So as per this issue the best thing to do now in the photon's bootloader is to remove the clearing of flags(RCC_ClearFlag) when the IWDG reset occur and clear it in the main firmware after sending some error message to the cloud. We can also achieve this without touching the existing bootloader code that is already deployed in field by deferring the flags clearing thing to the main system firmware by not setting the backup RAM variable.

One thing to note for now in the photon is that Watchdog is not enabled by default to provide support for true sleep/standby mode operations. It would now be the responsibility of the user app to turn on IWDG to recover from crashed firmware.

@andyw-lala

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commented Mar 9, 2015

Hmm, well I'd still recommend trying to get the photon/electron bootloaders to read and cache the hardware syndrome as early as possible, while leaving the core bootloader as-is and designing a system around that behaviour.

@randomite

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commented Apr 7, 2015

Will this proposal be included in the the recently announced Spark Dashboard?

@m-mcgowan

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commented Apr 8, 2015

Yes certainly, error logging is a planned feature of the dashboard.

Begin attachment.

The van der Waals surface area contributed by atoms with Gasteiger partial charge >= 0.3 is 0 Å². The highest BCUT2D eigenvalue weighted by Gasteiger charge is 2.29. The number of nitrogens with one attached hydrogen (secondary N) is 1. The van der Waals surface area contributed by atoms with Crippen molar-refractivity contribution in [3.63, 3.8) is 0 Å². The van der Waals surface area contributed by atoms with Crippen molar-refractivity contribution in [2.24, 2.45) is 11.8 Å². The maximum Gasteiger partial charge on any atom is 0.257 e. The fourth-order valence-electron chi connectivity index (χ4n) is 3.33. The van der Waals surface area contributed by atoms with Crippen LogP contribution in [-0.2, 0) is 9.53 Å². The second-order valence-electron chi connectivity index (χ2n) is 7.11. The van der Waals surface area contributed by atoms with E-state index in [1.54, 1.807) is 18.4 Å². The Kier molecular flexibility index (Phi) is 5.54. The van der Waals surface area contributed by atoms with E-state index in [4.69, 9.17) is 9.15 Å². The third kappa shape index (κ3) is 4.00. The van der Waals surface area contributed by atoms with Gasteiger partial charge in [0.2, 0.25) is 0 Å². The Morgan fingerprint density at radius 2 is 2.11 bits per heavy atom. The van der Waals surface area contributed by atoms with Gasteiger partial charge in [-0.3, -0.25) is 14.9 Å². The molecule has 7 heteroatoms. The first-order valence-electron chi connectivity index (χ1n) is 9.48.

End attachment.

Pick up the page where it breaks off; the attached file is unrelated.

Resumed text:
@pomplesiegel

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commented Jun 30, 2015

This is huge! Currently we have no idea why a core restarted w/o watching the thing from above

@m-mcgowan m-mcgowan added this to the 0.6.x milestone Mar 14, 2016

@sergeuz

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commented Apr 1, 2016

I see that bootloader already preserves RCC_CSR register, so that its value can be checked by other modules safely. What needs to be added is reason code for software resets (e.g. by introducing HAL_Core_System_Reset_Ex()) that is saved to some persistent storage (DCT?).

What is the best way to publish reset reason data to the cloud? Ideally, we need to publish some timestamp (UNIX time or milliseconds since startup) along with reason code.

@m-mcgowan

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commented Apr 28, 2016

Does anyone know of any standards for describing device reset syndromes? We have the codes defined, but would be nice to align these with any existing standards.